• Volk, S., Cunningham, K., Hassebrock, F., Knupsky, A., Thompson, C. (2014). Towards a consortial teaching and learning commons: Collaborating across campuses to address faculty needs. Symposium to be presented at the Annual Meeting of the Association of American Colleges and Universities, Washington, D.C.
  • Kennedy, S., & Hassebrock, F. (2012). Developing a team-taught capstone course in neuroscience. The Journal of Undergraduate Neuroscience Education, 11(1), A12-A16.
  • Hassebrock, F., & Boyle, B. (2009). Memory and narrative: Reading ‘The Things They Carried’ for psyche and persona. Across the Disciplines: Interdisciplinary Perspectives on Language, Learning, and Academic Writing. Click to download.
  • Hassebrock, F., & Snyder, R. (1997). Applications of a computer algebra system for teaching bivariate relationships in statistics courses. Behavior Research Methods, Instruments, & Computers, 29, 246-249.
  • Hassebrock, F. (1995). Memory of patients past: Contextual and temporal characteristics. J. Stewman (Ed.), Proceedings of the 8th Florida AI Research Symposium (p. 102-106).
  • Hassebrock, F. (1995). Tracing the cognitive revolution through a literature search. In M. Ware & D. Johnson (Eds.), Handbook of Demonstrations and Activities in Teaching of Psychology. Mahwah, NJ: Erlbaum.
  • Hassebrock, F., Johnson, P. E., Bullemer, P., Fox, P., & Moller, J. (1993). When less is more: Representation and selective memory in expert problem solving. American Journal of Psychology, 106, 155-189.
  • Hassebrock, F., & Prietula, M. (1992). A protocol-based coding scheme for the analysis of medical reasoning. International Journal of Man/Machine Studies, 37, 613-652.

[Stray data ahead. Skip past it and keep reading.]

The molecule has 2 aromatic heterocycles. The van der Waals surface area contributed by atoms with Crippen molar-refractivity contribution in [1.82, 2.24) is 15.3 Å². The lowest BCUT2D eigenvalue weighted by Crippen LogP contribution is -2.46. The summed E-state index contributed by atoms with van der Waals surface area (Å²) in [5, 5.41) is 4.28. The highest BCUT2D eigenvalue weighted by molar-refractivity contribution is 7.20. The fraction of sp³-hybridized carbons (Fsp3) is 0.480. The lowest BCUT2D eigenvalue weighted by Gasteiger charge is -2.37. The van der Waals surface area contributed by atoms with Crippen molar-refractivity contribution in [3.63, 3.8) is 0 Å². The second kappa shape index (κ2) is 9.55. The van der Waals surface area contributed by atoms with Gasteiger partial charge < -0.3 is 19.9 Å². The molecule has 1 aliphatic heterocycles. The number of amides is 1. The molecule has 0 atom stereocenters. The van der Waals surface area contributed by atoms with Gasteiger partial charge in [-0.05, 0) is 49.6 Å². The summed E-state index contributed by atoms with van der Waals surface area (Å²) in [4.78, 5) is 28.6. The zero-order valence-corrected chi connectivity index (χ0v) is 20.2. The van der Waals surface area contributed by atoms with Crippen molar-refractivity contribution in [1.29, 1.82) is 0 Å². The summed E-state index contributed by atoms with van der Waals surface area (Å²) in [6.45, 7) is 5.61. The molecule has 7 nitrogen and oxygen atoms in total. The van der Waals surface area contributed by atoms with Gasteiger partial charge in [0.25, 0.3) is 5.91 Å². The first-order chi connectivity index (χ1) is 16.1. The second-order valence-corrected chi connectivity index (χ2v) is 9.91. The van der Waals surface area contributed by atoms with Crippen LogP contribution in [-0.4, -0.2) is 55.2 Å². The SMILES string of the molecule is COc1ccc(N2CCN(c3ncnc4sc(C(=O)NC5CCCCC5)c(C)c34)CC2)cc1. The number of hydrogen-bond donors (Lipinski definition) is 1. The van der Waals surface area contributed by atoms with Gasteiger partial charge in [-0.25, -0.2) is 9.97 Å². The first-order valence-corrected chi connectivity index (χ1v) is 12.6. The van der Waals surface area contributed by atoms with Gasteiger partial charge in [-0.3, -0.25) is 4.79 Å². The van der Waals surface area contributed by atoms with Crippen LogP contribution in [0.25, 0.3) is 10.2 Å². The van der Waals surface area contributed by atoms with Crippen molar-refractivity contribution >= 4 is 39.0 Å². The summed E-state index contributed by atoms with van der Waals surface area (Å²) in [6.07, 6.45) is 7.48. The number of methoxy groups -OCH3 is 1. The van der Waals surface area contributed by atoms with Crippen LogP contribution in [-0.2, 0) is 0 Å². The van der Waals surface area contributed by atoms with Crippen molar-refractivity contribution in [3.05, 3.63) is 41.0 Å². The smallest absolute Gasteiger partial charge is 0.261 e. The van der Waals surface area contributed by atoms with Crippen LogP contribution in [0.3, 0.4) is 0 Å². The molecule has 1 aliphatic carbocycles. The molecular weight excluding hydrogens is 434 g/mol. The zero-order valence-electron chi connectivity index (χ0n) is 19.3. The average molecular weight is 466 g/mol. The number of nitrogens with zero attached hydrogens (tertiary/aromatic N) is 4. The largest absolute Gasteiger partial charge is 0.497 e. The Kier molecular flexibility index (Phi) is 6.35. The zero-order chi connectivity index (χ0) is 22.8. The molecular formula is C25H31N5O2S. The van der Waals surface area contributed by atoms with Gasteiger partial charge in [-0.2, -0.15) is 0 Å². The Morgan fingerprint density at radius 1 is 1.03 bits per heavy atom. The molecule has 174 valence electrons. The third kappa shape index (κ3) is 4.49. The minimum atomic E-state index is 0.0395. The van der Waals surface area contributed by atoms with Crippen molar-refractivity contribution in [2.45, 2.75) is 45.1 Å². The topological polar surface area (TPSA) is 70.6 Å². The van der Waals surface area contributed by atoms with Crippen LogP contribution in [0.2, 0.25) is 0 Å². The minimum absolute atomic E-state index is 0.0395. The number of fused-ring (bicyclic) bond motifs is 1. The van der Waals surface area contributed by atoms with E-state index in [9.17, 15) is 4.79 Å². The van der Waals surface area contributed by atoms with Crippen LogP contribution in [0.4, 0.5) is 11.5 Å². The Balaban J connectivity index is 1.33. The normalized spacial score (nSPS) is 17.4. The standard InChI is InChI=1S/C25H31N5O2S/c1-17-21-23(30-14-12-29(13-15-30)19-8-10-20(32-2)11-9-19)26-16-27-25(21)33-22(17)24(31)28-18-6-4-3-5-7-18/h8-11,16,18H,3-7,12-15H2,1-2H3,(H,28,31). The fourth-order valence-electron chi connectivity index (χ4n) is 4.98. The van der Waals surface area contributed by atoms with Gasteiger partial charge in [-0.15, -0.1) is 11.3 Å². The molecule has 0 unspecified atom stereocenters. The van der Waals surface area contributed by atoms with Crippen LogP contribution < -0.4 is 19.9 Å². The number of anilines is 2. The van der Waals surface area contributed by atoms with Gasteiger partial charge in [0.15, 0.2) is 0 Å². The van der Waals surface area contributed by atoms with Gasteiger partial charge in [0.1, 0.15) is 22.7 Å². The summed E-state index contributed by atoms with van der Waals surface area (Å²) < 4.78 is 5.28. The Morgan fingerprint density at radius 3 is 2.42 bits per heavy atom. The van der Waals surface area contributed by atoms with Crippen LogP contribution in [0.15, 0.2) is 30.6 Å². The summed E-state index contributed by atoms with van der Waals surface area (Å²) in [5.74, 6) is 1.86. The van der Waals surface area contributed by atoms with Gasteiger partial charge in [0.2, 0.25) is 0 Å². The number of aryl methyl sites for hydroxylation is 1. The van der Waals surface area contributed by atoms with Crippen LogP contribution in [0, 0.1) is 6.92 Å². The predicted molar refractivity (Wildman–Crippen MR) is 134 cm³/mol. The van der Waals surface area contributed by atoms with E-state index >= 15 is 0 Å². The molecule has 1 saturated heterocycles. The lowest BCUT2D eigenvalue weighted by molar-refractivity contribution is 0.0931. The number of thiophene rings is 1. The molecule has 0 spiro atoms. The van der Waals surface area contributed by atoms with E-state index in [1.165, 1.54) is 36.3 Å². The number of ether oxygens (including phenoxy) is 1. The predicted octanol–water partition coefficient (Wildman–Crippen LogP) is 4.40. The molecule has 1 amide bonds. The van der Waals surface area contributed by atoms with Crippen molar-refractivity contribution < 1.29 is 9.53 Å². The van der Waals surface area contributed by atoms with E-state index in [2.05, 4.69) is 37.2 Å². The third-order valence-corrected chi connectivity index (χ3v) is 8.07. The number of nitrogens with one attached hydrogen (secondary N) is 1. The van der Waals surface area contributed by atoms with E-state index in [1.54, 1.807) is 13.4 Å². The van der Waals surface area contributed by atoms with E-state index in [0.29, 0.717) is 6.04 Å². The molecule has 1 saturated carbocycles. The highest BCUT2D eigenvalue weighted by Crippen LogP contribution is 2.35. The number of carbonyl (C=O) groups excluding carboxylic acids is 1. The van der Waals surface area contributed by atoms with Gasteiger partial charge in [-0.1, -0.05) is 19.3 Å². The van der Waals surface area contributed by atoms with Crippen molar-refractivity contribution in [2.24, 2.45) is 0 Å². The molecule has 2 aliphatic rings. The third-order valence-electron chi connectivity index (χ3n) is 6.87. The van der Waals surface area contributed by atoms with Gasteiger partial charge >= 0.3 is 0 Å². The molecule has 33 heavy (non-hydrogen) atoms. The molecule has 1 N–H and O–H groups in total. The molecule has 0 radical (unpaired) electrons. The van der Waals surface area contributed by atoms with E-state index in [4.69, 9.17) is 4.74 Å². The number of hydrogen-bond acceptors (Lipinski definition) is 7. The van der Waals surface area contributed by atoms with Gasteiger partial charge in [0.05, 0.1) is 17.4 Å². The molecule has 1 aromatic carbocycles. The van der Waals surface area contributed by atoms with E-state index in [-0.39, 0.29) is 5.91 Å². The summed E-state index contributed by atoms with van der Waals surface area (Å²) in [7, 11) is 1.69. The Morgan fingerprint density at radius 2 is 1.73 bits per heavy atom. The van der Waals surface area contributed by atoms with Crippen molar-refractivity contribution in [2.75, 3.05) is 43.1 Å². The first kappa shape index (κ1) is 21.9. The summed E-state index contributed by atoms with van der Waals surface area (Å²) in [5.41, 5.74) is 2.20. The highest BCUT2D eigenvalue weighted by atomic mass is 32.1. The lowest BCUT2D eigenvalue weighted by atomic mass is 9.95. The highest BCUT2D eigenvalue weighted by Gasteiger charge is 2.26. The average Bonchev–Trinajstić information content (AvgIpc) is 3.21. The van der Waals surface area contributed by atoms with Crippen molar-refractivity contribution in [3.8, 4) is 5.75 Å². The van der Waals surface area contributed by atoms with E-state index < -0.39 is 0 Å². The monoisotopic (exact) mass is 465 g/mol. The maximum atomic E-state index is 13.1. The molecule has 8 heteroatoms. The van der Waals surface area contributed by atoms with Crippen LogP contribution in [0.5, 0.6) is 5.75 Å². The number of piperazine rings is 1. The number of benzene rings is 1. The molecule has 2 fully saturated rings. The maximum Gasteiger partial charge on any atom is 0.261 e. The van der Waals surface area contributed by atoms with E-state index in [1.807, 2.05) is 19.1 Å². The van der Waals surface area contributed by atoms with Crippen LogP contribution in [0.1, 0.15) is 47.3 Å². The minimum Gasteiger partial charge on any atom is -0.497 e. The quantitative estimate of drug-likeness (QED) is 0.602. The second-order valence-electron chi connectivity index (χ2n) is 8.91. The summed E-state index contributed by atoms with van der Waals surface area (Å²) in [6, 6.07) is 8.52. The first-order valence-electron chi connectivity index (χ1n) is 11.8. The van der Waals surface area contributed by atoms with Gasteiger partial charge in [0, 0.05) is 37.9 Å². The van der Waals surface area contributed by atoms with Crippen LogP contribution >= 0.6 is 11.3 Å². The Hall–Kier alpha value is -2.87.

Selected Student Research Collaborations

  • Hassebrock, F., & Shelton, O. (2014). Age Differences in Future Episodic Thinking About Keepsakes and Consumer Objects. Research poster accepted, Annual meeting of the Association for the Psychological Science, San Francisco.
  • Hassebrock, F., & Gaines, M. (2012). Functions of autobiographical memories cued by keepsakes and consumer objects. Research poster, Annual meeting of the Midwestern Psychological Association, Chicago.
  • Hassebrock, F., & Fox, M. (2010). Emotional priming effects on retrieving autobiographical memories. Research poster, Annual meeting of the Midwestern Psychological Association, Chicago.
  • Hassebrock, F., Goans, C., & Bassett, L. (2009) Perceptual modality and emotional valence of autobiographical memory retrieval cues. Research poster, Annual meeting of the Association of Psychological Science, San Francisco.
  • Fox, C., & Hassebrock, F. (2009). The effect of positive and negative emotional pictures on the autobiographical memory of younger and older adults. Research poster, Annual meeting of the Eastern Psychological Association, Pittsburgh.
  • Goans, C., & Hassebrock, F. (2009). Autobiographical memory retrieval following auditory, pictorial, and word cues. Research poster, Annual meeting of the Eastern Psychological Association, Pittsburgh.
  • Nowell, M., & Hassebrock, F. (2009). The effect of emotional auditory cues on autobiographical memory retrieval. Research poster, Annual meeting of the Eastern Psychological Association, Pittsburgh.